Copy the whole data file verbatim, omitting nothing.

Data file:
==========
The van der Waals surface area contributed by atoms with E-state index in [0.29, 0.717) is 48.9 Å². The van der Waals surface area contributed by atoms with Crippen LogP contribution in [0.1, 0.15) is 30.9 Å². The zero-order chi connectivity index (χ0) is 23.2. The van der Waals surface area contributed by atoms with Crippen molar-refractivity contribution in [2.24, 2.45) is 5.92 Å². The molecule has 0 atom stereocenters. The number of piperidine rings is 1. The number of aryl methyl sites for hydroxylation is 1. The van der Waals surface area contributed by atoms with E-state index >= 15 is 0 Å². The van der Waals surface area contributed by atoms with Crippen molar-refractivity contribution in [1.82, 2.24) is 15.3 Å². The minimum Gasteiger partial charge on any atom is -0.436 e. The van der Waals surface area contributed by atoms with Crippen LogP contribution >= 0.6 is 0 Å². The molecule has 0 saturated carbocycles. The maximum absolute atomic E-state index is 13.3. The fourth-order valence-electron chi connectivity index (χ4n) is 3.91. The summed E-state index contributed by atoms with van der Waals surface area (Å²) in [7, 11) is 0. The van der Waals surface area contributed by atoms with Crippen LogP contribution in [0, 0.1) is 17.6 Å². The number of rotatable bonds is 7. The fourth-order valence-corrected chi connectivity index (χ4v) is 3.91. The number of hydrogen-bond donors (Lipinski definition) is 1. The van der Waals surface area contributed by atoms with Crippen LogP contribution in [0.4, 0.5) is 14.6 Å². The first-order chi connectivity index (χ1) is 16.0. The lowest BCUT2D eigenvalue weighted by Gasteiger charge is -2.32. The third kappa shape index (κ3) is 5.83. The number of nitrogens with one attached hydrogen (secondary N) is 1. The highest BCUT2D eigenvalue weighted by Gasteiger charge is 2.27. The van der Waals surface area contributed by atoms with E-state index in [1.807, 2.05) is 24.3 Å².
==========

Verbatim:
The van der Waals surface area contributed by atoms with E-state index in [0.29, 0.717) is 48.9 Å². The van der Waals surface area contributed by atoms with Crippen LogP contribution in [0.1, 0.15) is 30.9 Å². The zero-order chi connectivity index (χ0) is 23.2. The van der Waals surface area contributed by atoms with Crippen molar-refractivity contribution in [2.24, 2.45) is 5.92 Å². The molecule has 0 atom stereocenters. The number of piperidine rings is 1. The number of aryl methyl sites for hydroxylation is 1. The van der Waals surface area contributed by atoms with E-state index >= 15 is 0 Å². The van der Waals surface area contributed by atoms with Crippen molar-refractivity contribution in [1.82, 2.24) is 15.3 Å². The minimum Gasteiger partial charge on any atom is -0.436 e. The van der Waals surface area contributed by atoms with Crippen LogP contribution >= 0.6 is 0 Å². The molecule has 0 saturated carbocycles. The maximum absolute atomic E-state index is 13.3. The fourth-order valence-electron chi connectivity index (χ4n) is 3.91. The summed E-state index contributed by atoms with van der Waals surface area (Å²) in [7, 11) is 0. The van der Waals surface area contributed by atoms with Crippen LogP contribution in [0, 0.1) is 17.6 Å². The number of rotatable bonds is 7. The fourth-order valence-corrected chi connectivity index (χ4v) is 3.91. The number of hydrogen-bond donors (Lipinski definition) is 1. The van der Waals surface area contributed by atoms with Crippen LogP contribution in [0.4, 0.5) is 14.6 Å². The first-order chi connectivity index (χ1) is 16.0. The lowest BCUT2D eigenvalue weighted by Gasteiger charge is -2.32. The third kappa shape index (κ3) is 5.83. The number of nitrogens with one attached hydrogen (secondary N) is 1. The highest BCUT2D eigenvalue weighted by Gasteiger charge is 2.27. The van der Waals surface area contributed by atoms with E-state index in [1.807, 2.05) is 24.3 Å².